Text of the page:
What You Need to Know About Probiotics
Since there’s still not a lot of research on probiotics, the research team at Reviews.com recently spent months studying and testing 277 top-rated supplements on the market to determine which strains are most effective for various issues. Here are some of their findings.
Although the idea of beneficial bacteria has been around since the late 1800s, and probiotic supplements have been around since the 1930s, there haven’t been many human clinical trials. We do know that probiotics produce enzymes that help break down chemicals that the normal human gut has a hard time with, such as the oligosaccharides in legumes. That digestive assistance results in less gastrointestinal distress and better absorption of nutrients.
A small but growing body of research on our gut tenants suggests that hacking your microbiome can not only improve the digestive process, but also contribute to a laundry list of ancillary health benefits. We’re talking weight loss, lower cholesterol, decreased anxiety, improved immune function, fewer seasonal allergy symptoms, and relief from a host of gastrointestinal maladies, from irritable bowel syndrome to traveler’s diarrhea.
The Bottom Line
The science is still young, but we know a few things: Probiotics work better in a pack; prebiotics mixed in with probiotics are just a marketing ploy because there isn’t enough prebiotic to make a difference; and shelf life matters most. Look for multi-strain products and check for a “viability guarantee” through the expiration date to make sure your probiotics will be in full force when you take them.
Through the course of our research, we came across a number of studies that indicated some lesser-known benefits of taking probiotic supplements, like decreased anxiety. We put together our top picks based on which strains had solid evidence backing up a connection:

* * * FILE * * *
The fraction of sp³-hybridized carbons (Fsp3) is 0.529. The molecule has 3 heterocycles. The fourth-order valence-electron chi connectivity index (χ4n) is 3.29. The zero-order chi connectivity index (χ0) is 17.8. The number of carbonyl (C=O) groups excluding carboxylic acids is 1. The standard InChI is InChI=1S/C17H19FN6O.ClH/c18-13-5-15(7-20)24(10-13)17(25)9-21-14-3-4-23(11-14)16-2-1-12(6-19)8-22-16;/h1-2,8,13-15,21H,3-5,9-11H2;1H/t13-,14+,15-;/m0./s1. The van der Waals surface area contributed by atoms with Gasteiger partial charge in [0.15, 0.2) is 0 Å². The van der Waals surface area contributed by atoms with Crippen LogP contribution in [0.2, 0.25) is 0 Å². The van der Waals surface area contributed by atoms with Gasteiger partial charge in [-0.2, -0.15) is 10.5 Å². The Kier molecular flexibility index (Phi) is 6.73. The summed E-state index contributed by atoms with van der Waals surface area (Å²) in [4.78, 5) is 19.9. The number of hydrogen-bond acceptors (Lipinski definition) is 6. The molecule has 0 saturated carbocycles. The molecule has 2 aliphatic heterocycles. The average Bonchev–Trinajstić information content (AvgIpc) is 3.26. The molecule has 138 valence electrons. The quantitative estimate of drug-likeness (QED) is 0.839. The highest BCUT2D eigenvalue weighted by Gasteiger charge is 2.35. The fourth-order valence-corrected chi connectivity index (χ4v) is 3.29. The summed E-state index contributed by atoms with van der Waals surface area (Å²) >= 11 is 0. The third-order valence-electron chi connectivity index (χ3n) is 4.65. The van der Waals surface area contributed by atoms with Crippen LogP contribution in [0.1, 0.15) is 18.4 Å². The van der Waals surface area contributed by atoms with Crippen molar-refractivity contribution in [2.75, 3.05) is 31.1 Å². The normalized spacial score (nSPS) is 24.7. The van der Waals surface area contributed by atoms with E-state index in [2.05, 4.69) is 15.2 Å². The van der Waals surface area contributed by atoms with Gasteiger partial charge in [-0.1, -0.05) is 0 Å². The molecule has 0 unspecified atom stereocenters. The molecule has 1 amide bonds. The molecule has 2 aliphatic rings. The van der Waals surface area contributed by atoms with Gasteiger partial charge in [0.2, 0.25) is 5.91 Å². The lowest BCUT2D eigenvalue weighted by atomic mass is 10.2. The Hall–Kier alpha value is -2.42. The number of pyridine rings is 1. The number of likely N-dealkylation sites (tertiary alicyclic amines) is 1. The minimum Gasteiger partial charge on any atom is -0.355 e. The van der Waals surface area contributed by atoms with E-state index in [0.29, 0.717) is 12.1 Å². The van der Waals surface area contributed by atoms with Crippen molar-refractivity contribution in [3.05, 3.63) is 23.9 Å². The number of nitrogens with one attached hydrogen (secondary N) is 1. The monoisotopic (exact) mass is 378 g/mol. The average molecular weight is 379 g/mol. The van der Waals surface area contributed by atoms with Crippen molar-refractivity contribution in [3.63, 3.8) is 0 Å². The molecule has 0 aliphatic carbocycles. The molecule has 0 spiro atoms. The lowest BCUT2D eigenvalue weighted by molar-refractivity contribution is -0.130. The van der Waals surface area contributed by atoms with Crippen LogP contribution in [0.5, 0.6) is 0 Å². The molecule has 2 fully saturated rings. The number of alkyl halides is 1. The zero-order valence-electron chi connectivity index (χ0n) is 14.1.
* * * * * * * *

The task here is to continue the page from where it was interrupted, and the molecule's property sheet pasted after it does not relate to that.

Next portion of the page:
Anxiety and Allergies
Relevant strains: L. Casei, L. Rhamnosus, Paracasei
Relevant strains: B. Brevis, B. Lactis, L. Acidophilus, L. Gasseri, L. Rhamnosus GG
Relevant strains: L. Bulgaricus, S. Thermophilus
Relevant strains: B. Lactis, E. Faecium, L. Acidophilus, L. Curvatus, L. Fermentum, L. Plantarum, L. Reuteri
Relevant strains: Bacillus Coagulans, L. Fermentum, L. Rhamnosus GG
Start small. Generally, it’s best to start out with a lower CFU count and ramp up as needed. Starting out with the high-proof stuff can cause unpleasant physical side effects, like cramps and bloating, as well as monetary ones — higher potency supplements are almost universally more expensive. Of course, follow your doctor’s guidance. The verdict on ideal colony count is still out.
Take your probiotic with a meal. This raises the pH in your stomach, which means more bacteria will make it through to your gut, including the few non-acid-resistant strains like S. Thermophilus. And take them with plenty of water; that will further dilute the acidity of gastric juices.
Get your prebiotics in. There are tons of the simple carbs probiotics love in whole fruits and vegetables, including onions, garlic, bananas, asparagus, unpasteurized apple cider vinegar, and artichokes. If you’re worried you might not be getting between five to 20 grams per day, consider taking a prebiotic supplement, usually a powder or drink mix.
Keep up your probiotic routine. Probiotics stick around for a while, though for how long isn’t precisely clear. You have to keep taking them to continue to reap the benefits.
To see the rest of their guide to probiotics, go to http://www.reviews.com/probiotic-supplement/
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